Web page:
Extra-tall, extra-wide rims require extra-expensive tires, for openers. Many people don't realize just what they're in for until 20,000 or 30,000 miles after they buy their new car - when the time comes to shop for their first replacement set of tires. $150-$200 (and more) per tire is not uncommon. That's as much as 50-100 percent more than the cost of a stnadrad-size all-season tire. And these specialty tires are typically "performance" tires built for high-speed, high-load driving. That, in turn, compromises their useful life - because such tires typically are made using compounds that wear down faster. So you get hit in the wallet a second time - in the form of more frequent replacement intervals.

    Those super tall, super wide rims also typically require what's known as "low aspect ratio" tires - tires with short, stiff sidewalls. Otherwise, the combined diameter of the wheel/tire would be balloon-like and the car would sit way high off the ground, like the monster trucks you see on TV.

    These low-aspect ratio tires look super sporty, but their ride is often super stiff, too.

    Big wheels and tires are kind of like a tailor-made tuxedo. You look great - but you pay through the nose to wear a suit that's seriously uncomfortable. A pair of jeans - or a set of 15 or 16 inch rims with regular all-season tires - might make a lot more sense. And will absolutely involve a lot less expense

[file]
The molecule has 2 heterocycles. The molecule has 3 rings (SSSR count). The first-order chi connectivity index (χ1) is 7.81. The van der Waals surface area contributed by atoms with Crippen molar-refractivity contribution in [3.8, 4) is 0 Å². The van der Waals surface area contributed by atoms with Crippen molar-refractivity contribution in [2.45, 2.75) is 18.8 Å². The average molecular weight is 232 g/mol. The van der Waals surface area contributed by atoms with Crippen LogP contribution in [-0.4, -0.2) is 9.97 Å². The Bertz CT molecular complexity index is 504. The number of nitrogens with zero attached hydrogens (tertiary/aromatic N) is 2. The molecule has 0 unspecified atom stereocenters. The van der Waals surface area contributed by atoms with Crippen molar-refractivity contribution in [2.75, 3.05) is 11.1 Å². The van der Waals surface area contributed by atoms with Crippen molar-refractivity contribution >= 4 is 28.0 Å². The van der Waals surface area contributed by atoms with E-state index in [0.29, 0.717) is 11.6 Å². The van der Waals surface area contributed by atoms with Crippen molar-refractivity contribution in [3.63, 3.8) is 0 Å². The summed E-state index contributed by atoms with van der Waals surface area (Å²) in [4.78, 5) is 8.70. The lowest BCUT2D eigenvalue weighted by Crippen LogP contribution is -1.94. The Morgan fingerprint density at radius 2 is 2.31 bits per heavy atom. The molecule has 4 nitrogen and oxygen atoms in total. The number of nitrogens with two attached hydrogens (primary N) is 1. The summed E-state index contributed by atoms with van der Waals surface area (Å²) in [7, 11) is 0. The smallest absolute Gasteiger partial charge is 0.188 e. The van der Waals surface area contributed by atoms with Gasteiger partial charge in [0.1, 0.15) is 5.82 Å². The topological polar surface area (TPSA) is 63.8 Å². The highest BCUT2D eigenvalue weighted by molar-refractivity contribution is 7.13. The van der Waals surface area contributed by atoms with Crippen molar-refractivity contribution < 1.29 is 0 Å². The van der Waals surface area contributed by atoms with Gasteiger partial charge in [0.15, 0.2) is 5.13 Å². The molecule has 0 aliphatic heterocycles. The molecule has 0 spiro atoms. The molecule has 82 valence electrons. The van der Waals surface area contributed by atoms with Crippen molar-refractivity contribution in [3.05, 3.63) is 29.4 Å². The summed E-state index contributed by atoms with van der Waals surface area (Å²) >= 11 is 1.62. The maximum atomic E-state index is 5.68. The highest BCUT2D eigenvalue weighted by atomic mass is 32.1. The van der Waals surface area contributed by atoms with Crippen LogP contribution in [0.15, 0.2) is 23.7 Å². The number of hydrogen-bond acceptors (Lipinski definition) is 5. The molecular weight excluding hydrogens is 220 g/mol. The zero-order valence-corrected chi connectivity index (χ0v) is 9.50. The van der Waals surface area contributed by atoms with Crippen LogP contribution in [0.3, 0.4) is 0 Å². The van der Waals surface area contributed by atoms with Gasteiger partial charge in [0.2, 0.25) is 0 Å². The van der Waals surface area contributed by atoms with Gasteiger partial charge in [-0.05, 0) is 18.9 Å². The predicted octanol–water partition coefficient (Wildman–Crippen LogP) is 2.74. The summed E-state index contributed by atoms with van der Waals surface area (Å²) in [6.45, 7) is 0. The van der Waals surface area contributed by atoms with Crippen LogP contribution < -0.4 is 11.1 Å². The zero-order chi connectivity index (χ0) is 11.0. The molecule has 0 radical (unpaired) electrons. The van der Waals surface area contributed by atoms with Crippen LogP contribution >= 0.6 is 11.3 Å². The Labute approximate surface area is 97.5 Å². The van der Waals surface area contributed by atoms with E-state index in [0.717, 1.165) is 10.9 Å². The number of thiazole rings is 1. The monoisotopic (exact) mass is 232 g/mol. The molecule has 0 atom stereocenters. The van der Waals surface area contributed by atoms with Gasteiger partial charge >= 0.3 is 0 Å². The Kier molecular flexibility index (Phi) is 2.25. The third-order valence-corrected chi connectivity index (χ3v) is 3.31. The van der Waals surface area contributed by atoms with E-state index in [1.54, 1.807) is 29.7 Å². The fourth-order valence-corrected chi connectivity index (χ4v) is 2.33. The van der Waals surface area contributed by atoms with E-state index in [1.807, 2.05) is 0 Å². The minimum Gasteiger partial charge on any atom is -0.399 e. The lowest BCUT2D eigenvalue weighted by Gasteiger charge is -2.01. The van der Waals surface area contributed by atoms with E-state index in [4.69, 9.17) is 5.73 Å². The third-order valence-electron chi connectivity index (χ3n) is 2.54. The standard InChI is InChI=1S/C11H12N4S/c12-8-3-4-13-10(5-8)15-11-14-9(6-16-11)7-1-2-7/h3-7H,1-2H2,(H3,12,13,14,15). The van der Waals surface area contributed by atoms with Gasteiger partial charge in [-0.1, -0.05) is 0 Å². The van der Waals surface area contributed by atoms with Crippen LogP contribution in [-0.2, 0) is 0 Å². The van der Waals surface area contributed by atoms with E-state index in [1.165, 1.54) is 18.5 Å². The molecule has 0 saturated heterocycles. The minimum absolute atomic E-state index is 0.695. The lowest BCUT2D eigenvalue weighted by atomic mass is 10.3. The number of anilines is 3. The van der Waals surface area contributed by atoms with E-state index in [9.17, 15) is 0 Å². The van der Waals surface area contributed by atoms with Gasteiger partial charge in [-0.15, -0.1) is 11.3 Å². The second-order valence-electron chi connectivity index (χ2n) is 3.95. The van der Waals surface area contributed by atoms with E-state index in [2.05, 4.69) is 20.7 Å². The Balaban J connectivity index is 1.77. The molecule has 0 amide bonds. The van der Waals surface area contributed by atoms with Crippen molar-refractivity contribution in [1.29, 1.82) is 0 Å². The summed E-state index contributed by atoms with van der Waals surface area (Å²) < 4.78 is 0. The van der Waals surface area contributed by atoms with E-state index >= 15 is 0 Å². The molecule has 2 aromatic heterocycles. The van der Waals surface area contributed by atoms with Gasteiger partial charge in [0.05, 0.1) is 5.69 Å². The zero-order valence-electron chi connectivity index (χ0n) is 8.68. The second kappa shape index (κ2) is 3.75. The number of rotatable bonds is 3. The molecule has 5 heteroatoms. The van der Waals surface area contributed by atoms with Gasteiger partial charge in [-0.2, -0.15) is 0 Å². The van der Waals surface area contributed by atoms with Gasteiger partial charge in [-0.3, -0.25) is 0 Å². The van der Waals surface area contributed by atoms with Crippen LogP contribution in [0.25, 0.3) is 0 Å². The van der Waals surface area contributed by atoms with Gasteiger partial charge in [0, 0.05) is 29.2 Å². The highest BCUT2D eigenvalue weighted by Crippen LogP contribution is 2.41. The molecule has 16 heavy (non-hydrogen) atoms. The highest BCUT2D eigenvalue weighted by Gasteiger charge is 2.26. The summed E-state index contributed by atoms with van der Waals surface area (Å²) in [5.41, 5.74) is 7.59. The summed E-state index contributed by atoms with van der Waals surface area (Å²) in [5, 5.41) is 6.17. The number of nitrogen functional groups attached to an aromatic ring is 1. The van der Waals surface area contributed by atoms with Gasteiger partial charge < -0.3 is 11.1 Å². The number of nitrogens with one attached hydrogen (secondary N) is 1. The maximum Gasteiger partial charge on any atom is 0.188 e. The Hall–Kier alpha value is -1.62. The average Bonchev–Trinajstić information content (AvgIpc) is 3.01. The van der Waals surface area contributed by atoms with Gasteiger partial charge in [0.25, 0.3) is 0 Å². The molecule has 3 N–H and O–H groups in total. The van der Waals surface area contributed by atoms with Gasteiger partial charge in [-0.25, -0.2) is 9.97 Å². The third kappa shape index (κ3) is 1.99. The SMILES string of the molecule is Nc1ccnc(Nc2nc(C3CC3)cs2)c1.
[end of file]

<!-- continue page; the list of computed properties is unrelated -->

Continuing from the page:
* Hybrid cars -

    A hybrid car may save gas relative to an otherwise equivalent car without a hybrid drivetrain. But the real question ought to be - does a hybrid save you money?

    In virtually every case the answer is - no.

    The typical hybrid vehicle costs about $3,000 more than a similar car without the hybrid drivetrain. It will also probably hit you up for higher service/maintenance costs down the road for things like replacement of the battery pack/cells as they lose their ability to hold a charge. You should weight these higher up front (and down the road) costs relative to an otherwise equivalent, non-hybrid car and see whether you come out in the black - or the red.

    And if you're really concerned about saving money, why not just buy a used economy compact? Instead of spending $20,000 or more to buy a new Prius (the least expensive new hybrid vehicle you can buy) spend $7,000 or so on a lightly-used, recent vintage Corolla. It may only get 35 mpg vs, the 45 mpg of the Prius, but you'll have $13,000 or more in your pocket, which buys a helluva lot of gas - even at $4 per gallon.

    That's about as "green" as it gets.

    END

  2. #2
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    Re: Most over-sold new car features....

    Just posted this article to the main page:




    http://www.ericpetersautos.com/home/...3&Itemid=10853

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    Re: Most over-sold new car features....

    I've driven a 4WD vehicle a total of 1 time. It was great to get over the huge snow pack where the plow had come and blocked it in (govt car). However, I found that front wheel drive worked just fine in snow (we're talking North Dakota snow!).

  4. #4
    Vulture of The Western World Eric's Avatar
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    Re: Most over-sold new car features....

    Quote Originally Posted by ducky1776
    I've driven a 4WD vehicle a total of 1 time. It was great to get over the huge snow pack where the plow had come and blocked it in (govt car). However, I found that front wheel drive worked just fine in snow (we're talking North Dakota snow!).